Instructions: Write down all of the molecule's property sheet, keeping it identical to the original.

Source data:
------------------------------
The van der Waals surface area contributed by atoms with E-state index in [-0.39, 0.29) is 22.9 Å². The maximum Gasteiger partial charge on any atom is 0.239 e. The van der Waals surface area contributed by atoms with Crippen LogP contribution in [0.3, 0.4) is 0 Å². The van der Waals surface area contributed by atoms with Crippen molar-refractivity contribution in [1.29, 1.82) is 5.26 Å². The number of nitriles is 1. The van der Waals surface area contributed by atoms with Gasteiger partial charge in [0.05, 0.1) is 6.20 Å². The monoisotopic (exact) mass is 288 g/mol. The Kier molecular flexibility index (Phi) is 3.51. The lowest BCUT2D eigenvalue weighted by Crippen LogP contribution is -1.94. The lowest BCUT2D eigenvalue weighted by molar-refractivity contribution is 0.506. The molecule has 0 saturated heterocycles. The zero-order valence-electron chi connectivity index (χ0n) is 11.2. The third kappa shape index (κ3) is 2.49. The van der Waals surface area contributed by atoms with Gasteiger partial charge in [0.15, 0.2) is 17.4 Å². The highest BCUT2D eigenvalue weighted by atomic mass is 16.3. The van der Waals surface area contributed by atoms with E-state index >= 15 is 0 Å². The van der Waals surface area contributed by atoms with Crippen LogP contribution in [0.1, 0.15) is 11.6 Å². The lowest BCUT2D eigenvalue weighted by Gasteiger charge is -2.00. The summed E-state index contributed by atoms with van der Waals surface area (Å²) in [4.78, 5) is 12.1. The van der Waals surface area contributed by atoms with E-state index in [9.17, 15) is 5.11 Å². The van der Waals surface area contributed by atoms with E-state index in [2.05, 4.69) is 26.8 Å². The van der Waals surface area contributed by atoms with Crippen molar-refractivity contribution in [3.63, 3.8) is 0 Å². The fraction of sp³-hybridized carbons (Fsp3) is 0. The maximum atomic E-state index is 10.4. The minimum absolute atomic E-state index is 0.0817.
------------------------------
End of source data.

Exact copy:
The van der Waals surface area contributed by atoms with E-state index in [-0.39, 0.29) is 22.9 Å². The maximum Gasteiger partial charge on any atom is 0.239 e. The van der Waals surface area contributed by atoms with Crippen LogP contribution in [0.3, 0.4) is 0 Å². The van der Waals surface area contributed by atoms with Crippen molar-refractivity contribution in [1.29, 1.82) is 5.26 Å². The number of nitriles is 1. The van der Waals surface area contributed by atoms with Gasteiger partial charge in [0.05, 0.1) is 6.20 Å². The monoisotopic (exact) mass is 288 g/mol. The Kier molecular flexibility index (Phi) is 3.51. The lowest BCUT2D eigenvalue weighted by Crippen LogP contribution is -1.94. The lowest BCUT2D eigenvalue weighted by molar-refractivity contribution is 0.506. The molecule has 0 saturated heterocycles. The zero-order valence-electron chi connectivity index (χ0n) is 11.2. The third kappa shape index (κ3) is 2.49. The van der Waals surface area contributed by atoms with Gasteiger partial charge in [0.15, 0.2) is 17.4 Å². The highest BCUT2D eigenvalue weighted by atomic mass is 16.3. The van der Waals surface area contributed by atoms with E-state index >= 15 is 0 Å². The van der Waals surface area contributed by atoms with Crippen LogP contribution in [0.1, 0.15) is 11.6 Å². The lowest BCUT2D eigenvalue weighted by Gasteiger charge is -2.00. The summed E-state index contributed by atoms with van der Waals surface area (Å²) in [4.78, 5) is 12.1. The van der Waals surface area contributed by atoms with E-state index in [9.17, 15) is 5.11 Å². The van der Waals surface area contributed by atoms with E-state index in [2.05, 4.69) is 26.8 Å². The van der Waals surface area contributed by atoms with Crippen molar-refractivity contribution in [3.63, 3.8) is 0 Å². The fraction of sp³-hybridized carbons (Fsp3) is 0. The maximum atomic E-state index is 10.4. The minimum absolute atomic E-state index is 0.0817.